Scientific rigor and transparency are key factors in making research outcomes more impactful. However, increasing rigor often requires that researchers and labs implement new practices and learn new tools. The good news is that the Center for Open Science (COS) offers a variety of training modules to help you navigate this complexity.
We have developed a robust, hands-on, pragmatic curriculum, curated from use cases developed in collaboration with the community of open researchers we engage, continuously iterating to bring forth new use cases, examples and workflows.
The presentation and explanation portions of the workshop are handled via Zoom by one of our trainers (and helpers as needed). Most of us are located in Virginia (US Eastern Time). You can facilitate the delivery of the workshop in two ways:
Most participants will benefit from having access to their own device (laptop or desktop computers strongly recommended for hands-on activities) during workshop sessions. This enables them to participate easily in all activities. For sessions with a local presentation component, there should be sufficient AV equipment for participants to see and hear the trainer, as well as a microphone to speak to the trainer.
The trainer and facilitators should agree on the delivery method at least one week in advance. If the facilitators are providing the video conference platform, then the facilitators and trainers should arrange to test the platform at least two days in advance. Trainers and facilitators should plan to join the video conference at least 10 minutes before the event begins.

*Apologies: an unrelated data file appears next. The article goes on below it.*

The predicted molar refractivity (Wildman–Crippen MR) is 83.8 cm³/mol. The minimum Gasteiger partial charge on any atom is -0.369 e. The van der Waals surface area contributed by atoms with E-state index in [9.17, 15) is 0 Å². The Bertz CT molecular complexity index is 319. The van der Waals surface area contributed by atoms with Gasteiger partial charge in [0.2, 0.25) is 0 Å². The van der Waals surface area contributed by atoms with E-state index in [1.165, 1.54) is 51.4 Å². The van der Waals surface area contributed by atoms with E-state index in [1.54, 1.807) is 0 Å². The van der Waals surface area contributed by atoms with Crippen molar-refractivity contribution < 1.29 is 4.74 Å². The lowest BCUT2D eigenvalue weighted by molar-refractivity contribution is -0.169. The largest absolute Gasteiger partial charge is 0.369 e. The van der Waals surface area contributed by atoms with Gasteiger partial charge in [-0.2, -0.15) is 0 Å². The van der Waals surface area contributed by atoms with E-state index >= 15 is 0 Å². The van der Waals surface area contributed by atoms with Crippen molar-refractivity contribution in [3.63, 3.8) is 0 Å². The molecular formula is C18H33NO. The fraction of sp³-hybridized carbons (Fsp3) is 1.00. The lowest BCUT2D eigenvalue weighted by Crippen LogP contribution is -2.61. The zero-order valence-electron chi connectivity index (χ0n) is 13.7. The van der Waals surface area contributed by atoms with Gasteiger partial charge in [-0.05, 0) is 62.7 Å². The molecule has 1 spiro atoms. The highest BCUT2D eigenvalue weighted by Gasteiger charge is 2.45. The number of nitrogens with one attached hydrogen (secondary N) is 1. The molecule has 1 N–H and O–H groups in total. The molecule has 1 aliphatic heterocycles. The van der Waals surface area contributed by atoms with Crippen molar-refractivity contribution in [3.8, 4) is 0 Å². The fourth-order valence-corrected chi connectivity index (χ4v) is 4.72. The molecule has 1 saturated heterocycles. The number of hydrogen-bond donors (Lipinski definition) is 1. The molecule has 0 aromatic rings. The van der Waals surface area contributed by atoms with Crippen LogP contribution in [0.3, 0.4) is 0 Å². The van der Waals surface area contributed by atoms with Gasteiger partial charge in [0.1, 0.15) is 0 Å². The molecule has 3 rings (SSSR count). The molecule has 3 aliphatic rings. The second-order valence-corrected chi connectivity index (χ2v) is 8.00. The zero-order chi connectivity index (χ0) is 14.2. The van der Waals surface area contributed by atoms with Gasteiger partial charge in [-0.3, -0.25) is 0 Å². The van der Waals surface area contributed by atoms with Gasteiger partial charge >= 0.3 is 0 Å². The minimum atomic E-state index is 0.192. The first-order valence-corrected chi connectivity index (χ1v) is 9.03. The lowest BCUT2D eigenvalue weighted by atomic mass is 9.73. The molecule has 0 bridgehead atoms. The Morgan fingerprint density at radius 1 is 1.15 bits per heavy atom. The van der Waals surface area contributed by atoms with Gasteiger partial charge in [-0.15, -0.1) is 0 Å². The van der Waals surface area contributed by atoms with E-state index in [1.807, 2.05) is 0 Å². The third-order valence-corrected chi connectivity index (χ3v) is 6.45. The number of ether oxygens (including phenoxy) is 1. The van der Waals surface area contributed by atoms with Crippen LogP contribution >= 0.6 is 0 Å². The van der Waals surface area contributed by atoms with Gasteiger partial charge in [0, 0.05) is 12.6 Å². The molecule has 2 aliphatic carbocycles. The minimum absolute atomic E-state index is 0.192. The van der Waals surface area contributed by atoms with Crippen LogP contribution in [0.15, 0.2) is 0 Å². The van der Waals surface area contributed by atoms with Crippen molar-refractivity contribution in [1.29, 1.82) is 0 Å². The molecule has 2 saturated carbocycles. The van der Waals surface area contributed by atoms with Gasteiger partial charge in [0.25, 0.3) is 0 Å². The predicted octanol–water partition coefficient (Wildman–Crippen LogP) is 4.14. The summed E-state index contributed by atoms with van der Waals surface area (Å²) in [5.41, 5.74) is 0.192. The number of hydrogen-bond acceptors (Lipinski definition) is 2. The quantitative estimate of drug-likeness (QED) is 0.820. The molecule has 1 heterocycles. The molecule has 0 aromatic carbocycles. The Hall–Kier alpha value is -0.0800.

COS provides a template flyer and logos available for you to freely distribute.
COS generates standard anonymous surveys for workshop participants, delivered both before and after the event, to gauge their existing familiarity with the concepts and tools discussed, the impact of the workshop on their intention to implement various reproducibility-related practices in their research, and their general interest in additional training on these topics. We are happy to share these survey results with event organizers and/or integrate the questions into any existing training survey/feedback processes on campus.
Yes, it is fine to record a workshop and make it available later for researchers who were unable to attend the workshops.